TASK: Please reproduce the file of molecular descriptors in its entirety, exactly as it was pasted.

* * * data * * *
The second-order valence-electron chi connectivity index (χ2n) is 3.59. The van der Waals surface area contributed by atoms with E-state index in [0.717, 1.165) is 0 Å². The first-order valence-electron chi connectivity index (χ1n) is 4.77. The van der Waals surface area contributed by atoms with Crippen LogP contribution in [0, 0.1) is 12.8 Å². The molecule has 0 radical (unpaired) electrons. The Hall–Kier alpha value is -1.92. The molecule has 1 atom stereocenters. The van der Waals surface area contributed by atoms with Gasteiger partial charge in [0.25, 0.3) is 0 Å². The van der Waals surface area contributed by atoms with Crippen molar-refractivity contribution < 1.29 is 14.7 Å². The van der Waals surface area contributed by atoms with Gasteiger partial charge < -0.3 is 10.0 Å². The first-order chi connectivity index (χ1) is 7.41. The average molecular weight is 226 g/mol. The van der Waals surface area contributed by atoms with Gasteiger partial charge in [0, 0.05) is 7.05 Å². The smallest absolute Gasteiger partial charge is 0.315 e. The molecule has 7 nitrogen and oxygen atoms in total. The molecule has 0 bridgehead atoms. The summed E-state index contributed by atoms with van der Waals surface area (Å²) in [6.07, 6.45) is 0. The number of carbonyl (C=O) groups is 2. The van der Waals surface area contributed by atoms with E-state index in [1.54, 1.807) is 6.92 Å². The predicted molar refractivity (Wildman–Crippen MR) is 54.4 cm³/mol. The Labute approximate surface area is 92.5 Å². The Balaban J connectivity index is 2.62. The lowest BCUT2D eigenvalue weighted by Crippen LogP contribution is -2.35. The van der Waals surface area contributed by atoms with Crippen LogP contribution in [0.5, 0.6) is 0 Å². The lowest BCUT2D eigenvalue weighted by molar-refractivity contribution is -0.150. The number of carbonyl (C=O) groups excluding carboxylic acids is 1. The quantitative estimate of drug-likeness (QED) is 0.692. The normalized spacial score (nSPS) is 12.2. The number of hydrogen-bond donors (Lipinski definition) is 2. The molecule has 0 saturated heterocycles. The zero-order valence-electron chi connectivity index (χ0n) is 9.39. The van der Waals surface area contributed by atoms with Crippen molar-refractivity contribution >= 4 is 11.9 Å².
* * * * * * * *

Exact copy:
The second-order valence-electron chi connectivity index (χ2n) is 3.59. The van der Waals surface area contributed by atoms with E-state index in [0.717, 1.165) is 0 Å². The first-order valence-electron chi connectivity index (χ1n) is 4.77. The van der Waals surface area contributed by atoms with Crippen LogP contribution in [0, 0.1) is 12.8 Å². The molecule has 0 radical (unpaired) electrons. The Hall–Kier alpha value is -1.92. The molecule has 1 atom stereocenters. The van der Waals surface area contributed by atoms with Gasteiger partial charge in [0.25, 0.3) is 0 Å². The van der Waals surface area contributed by atoms with Crippen molar-refractivity contribution < 1.29 is 14.7 Å². The van der Waals surface area contributed by atoms with Gasteiger partial charge < -0.3 is 10.0 Å². The first-order chi connectivity index (χ1) is 7.41. The average molecular weight is 226 g/mol. The van der Waals surface area contributed by atoms with Gasteiger partial charge in [0, 0.05) is 7.05 Å². The smallest absolute Gasteiger partial charge is 0.315 e. The molecule has 7 nitrogen and oxygen atoms in total. The molecule has 0 bridgehead atoms. The summed E-state index contributed by atoms with van der Waals surface area (Å²) in [6.07, 6.45) is 0. The number of carbonyl (C=O) groups is 2. The van der Waals surface area contributed by atoms with E-state index in [1.54, 1.807) is 6.92 Å². The predicted molar refractivity (Wildman–Crippen MR) is 54.4 cm³/mol. The Labute approximate surface area is 92.5 Å². The Balaban J connectivity index is 2.62. The lowest BCUT2D eigenvalue weighted by Crippen LogP contribution is -2.35. The van der Waals surface area contributed by atoms with Crippen LogP contribution in [0.5, 0.6) is 0 Å². The lowest BCUT2D eigenvalue weighted by molar-refractivity contribution is -0.150. The number of carbonyl (C=O) groups excluding carboxylic acids is 1. The quantitative estimate of drug-likeness (QED) is 0.692. The normalized spacial score (nSPS) is 12.2. The number of hydrogen-bond donors (Lipinski definition) is 2. The molecule has 0 saturated heterocycles. The zero-order valence-electron chi connectivity index (χ0n) is 9.39. The van der Waals surface area contributed by atoms with Crippen molar-refractivity contribution >= 4 is 11.9 Å².